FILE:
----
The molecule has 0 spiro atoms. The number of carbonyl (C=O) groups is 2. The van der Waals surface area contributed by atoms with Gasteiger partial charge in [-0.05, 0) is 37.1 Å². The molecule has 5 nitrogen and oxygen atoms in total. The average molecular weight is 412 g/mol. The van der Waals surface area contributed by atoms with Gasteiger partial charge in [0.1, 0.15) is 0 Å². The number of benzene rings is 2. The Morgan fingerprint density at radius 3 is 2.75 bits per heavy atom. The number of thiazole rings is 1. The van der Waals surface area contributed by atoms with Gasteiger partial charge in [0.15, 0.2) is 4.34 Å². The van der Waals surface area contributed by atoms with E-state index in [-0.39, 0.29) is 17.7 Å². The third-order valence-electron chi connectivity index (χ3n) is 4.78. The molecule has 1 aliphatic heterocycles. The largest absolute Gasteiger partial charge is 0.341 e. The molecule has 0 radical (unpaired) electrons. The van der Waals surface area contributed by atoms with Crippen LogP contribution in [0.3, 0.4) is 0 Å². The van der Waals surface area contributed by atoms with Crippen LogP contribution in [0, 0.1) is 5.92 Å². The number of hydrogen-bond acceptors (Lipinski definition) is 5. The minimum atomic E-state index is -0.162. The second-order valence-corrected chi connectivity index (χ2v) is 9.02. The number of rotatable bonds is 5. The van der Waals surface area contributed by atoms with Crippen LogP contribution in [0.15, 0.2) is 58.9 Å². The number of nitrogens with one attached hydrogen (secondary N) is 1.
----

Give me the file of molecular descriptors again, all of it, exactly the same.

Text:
The molecule has 0 spiro atoms. The number of carbonyl (C=O) groups is 2. The van der Waals surface area contributed by atoms with Gasteiger partial charge in [-0.05, 0) is 37.1 Å². The molecule has 5 nitrogen and oxygen atoms in total. The average molecular weight is 412 g/mol. The van der Waals surface area contributed by atoms with Gasteiger partial charge in [0.1, 0.15) is 0 Å². The number of benzene rings is 2. The Morgan fingerprint density at radius 3 is 2.75 bits per heavy atom. The number of thiazole rings is 1. The van der Waals surface area contributed by atoms with Gasteiger partial charge in [0.15, 0.2) is 4.34 Å². The van der Waals surface area contributed by atoms with E-state index in [-0.39, 0.29) is 17.7 Å². The third-order valence-electron chi connectivity index (χ3n) is 4.78. The molecule has 1 aliphatic heterocycles. The largest absolute Gasteiger partial charge is 0.341 e. The molecule has 0 radical (unpaired) electrons. The van der Waals surface area contributed by atoms with Crippen LogP contribution in [0.3, 0.4) is 0 Å². The van der Waals surface area contributed by atoms with Crippen LogP contribution in [0, 0.1) is 5.92 Å². The number of hydrogen-bond acceptors (Lipinski definition) is 5. The minimum atomic E-state index is -0.162. The second-order valence-corrected chi connectivity index (χ2v) is 9.02. The number of rotatable bonds is 5. The van der Waals surface area contributed by atoms with Crippen LogP contribution in [0.15, 0.2) is 58.9 Å². The number of nitrogens with one attached hydrogen (secondary N) is 1.